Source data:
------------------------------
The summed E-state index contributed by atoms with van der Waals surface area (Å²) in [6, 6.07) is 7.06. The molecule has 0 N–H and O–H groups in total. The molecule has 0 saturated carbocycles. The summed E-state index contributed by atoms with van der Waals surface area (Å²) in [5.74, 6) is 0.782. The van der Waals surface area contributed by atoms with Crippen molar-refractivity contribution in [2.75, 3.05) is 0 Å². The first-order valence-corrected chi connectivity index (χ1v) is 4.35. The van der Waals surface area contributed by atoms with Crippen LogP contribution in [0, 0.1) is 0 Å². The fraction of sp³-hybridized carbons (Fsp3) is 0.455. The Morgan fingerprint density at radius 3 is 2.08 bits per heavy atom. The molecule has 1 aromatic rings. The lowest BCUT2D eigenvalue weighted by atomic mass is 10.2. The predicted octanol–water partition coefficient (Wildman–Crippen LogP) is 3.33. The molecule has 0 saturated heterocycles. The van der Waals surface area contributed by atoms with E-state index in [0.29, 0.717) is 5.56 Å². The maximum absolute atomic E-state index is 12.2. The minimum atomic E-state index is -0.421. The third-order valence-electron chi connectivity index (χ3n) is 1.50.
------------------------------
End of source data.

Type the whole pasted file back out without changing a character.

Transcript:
The summed E-state index contributed by atoms with van der Waals surface area (Å²) in [6, 6.07) is 7.06. The molecule has 0 N–H and O–H groups in total. The molecule has 0 saturated carbocycles. The summed E-state index contributed by atoms with van der Waals surface area (Å²) in [5.74, 6) is 0.782. The van der Waals surface area contributed by atoms with Crippen molar-refractivity contribution in [2.75, 3.05) is 0 Å². The first-order valence-corrected chi connectivity index (χ1v) is 4.35. The van der Waals surface area contributed by atoms with Crippen LogP contribution in [0, 0.1) is 0 Å². The fraction of sp³-hybridized carbons (Fsp3) is 0.455. The Morgan fingerprint density at radius 3 is 2.08 bits per heavy atom. The molecule has 1 aromatic rings. The lowest BCUT2D eigenvalue weighted by atomic mass is 10.2. The predicted octanol–water partition coefficient (Wildman–Crippen LogP) is 3.33. The molecule has 0 saturated heterocycles. The van der Waals surface area contributed by atoms with E-state index in [0.29, 0.717) is 5.56 Å². The maximum absolute atomic E-state index is 12.2. The minimum atomic E-state index is -0.421. The third-order valence-electron chi connectivity index (χ3n) is 1.50.